On homosexuality: Spoken against in both Testaments. And why does it have to be a health issue? If it IS a health issue, I present to you the number of upset-stomach problems caused by it, the complete disdain from the original biological purpose of sex, and Patient Zero of Canada. (Okay, the last one was more so I could make a “Blame Canada” joke.) Why can’t it be a morality issue, if not a health issue simultaneously?

    My point is that we can’t pronounce parts of Leviticus to clearly be about health and therefore outdated and other parts to be about morality. If it comes down to God’s Way, then all Christians must now stop eating shellfish and start observing all the odd rites of Leviticus.

    One way or the other, God’s intention was marriage between a man and a woman for life, all love, no lust. Sexual urges aren’t wrong, in the right context.

    Does make you wonder why God made gay animals, though, doesn’t it?

    As for Jesus, yes, he DID speak a lot about spiritual sin. Why? Because the people had lost sight of this. God will take into account bodily sins, but His primary focus is on the heart. Job is a prime example.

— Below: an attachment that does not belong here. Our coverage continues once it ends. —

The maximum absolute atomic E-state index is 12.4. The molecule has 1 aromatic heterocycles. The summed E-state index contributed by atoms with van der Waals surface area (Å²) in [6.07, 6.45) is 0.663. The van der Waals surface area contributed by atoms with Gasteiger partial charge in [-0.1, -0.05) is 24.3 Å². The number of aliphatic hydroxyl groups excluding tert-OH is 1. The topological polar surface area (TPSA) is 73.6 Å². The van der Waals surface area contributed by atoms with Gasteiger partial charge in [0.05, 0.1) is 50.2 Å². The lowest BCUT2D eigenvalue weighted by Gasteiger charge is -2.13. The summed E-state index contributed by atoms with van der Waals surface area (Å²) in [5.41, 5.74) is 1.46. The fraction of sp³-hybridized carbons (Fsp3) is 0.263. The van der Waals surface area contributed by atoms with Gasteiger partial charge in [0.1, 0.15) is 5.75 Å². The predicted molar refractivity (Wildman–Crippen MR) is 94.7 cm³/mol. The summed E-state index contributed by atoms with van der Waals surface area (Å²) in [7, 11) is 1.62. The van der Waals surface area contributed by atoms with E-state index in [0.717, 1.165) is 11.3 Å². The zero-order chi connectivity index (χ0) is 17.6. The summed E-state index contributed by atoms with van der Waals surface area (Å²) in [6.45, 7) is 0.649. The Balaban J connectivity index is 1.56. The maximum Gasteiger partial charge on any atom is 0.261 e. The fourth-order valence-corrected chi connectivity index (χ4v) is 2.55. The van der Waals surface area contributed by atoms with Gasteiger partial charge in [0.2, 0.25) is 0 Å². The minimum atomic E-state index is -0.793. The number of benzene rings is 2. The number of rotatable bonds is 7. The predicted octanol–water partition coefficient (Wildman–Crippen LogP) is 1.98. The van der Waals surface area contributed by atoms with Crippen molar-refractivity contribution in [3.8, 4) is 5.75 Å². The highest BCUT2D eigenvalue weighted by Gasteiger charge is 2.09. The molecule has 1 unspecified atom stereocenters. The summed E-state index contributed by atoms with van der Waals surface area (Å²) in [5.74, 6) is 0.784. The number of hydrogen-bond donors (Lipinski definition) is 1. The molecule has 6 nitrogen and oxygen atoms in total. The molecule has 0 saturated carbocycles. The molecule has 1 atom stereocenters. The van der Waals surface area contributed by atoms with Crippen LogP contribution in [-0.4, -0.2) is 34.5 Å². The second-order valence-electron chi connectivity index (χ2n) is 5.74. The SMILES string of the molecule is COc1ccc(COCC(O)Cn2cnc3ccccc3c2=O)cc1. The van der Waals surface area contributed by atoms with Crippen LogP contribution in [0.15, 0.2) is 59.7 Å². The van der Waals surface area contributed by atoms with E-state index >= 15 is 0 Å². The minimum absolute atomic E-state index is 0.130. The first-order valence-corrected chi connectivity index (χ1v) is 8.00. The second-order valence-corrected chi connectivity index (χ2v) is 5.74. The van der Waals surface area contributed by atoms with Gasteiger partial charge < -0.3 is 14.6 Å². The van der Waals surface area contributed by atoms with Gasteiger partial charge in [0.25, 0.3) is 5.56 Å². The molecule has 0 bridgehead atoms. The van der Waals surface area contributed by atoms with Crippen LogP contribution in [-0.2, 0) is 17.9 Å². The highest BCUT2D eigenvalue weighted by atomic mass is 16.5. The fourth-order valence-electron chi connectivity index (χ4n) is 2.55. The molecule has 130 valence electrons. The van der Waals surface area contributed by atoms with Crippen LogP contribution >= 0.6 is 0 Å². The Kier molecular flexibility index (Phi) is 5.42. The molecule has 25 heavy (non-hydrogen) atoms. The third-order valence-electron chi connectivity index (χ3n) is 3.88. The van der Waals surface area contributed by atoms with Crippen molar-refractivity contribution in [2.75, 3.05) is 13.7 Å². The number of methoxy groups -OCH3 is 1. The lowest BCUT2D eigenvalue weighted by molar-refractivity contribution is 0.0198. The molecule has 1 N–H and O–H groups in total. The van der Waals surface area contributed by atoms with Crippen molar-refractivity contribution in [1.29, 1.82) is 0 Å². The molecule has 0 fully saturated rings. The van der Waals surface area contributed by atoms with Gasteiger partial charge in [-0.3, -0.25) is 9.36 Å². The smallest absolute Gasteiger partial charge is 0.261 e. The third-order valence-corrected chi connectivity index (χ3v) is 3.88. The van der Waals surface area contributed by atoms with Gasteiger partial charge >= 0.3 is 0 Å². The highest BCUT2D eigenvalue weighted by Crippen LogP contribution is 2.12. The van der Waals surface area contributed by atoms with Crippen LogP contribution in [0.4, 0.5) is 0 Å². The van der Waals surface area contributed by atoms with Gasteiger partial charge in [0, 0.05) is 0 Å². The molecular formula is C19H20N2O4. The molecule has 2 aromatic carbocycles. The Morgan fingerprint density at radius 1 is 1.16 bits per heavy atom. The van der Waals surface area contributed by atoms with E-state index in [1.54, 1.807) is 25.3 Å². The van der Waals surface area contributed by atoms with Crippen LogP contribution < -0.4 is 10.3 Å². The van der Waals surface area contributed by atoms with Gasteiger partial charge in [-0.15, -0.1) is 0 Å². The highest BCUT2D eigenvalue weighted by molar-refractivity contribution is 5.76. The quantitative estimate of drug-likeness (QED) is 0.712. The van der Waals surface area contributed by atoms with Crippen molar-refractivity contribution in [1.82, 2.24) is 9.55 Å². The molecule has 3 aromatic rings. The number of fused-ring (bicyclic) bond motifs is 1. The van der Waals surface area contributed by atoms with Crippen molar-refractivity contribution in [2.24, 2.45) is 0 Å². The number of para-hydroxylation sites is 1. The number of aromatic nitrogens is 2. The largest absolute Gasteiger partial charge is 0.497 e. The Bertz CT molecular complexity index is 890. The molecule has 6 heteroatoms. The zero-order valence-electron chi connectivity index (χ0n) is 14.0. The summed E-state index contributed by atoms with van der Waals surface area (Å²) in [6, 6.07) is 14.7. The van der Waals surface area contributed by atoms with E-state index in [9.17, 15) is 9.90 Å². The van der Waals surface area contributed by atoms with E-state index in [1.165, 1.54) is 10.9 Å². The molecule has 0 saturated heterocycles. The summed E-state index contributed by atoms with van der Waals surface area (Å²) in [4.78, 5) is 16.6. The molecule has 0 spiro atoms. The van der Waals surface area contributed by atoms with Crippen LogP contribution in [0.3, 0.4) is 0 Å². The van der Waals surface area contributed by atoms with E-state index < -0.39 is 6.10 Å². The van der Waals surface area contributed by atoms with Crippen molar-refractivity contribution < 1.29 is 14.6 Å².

Well, again, we don’t know that. We know only what he said, and generally speaking he made a point that bodily sins were overrated and/or irrelevant. See, for example, Matthew 15:10-18:

    And he called the multitude, and said unto them, Hear, and understand:

    Not that which goeth into the mouth defileth a man; but that which cometh out of the mouth, this defileth a man.

    Then came his disciples, and said unto him, Knowest thou that the Pharisees were offended, after they heard this saying?

    But he answered and said, Every plant, which my heavenly Father hath not planted, shall be rooted up.